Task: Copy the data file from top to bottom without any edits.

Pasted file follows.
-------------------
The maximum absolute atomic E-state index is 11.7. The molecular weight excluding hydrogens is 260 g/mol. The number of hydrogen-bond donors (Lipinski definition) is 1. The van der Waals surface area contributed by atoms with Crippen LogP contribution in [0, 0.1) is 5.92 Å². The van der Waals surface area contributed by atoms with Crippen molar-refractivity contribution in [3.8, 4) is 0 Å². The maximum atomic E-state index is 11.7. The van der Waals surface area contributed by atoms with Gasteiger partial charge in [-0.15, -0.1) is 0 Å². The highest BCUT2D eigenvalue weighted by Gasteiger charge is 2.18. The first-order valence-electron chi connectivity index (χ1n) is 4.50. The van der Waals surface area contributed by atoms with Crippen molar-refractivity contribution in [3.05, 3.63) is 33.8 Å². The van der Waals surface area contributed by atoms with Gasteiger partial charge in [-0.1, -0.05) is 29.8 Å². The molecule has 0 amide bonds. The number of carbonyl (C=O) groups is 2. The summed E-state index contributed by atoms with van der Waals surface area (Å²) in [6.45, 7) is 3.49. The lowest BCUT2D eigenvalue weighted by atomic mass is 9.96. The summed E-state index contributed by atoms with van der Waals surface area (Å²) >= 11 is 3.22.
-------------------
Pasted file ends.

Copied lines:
The maximum absolute atomic E-state index is 11.7. The molecular weight excluding hydrogens is 260 g/mol. The number of hydrogen-bond donors (Lipinski definition) is 1. The van der Waals surface area contributed by atoms with Crippen LogP contribution in [0, 0.1) is 5.92 Å². The van der Waals surface area contributed by atoms with Crippen molar-refractivity contribution in [3.8, 4) is 0 Å². The maximum atomic E-state index is 11.7. The van der Waals surface area contributed by atoms with Gasteiger partial charge in [-0.15, -0.1) is 0 Å². The highest BCUT2D eigenvalue weighted by Gasteiger charge is 2.18. The first-order valence-electron chi connectivity index (χ1n) is 4.50. The van der Waals surface area contributed by atoms with Crippen molar-refractivity contribution in [3.05, 3.63) is 33.8 Å². The van der Waals surface area contributed by atoms with Gasteiger partial charge in [-0.1, -0.05) is 29.8 Å². The molecule has 0 amide bonds. The number of carbonyl (C=O) groups is 2. The summed E-state index contributed by atoms with van der Waals surface area (Å²) in [6.45, 7) is 3.49. The lowest BCUT2D eigenvalue weighted by atomic mass is 9.96. The summed E-state index contributed by atoms with van der Waals surface area (Å²) >= 11 is 3.22.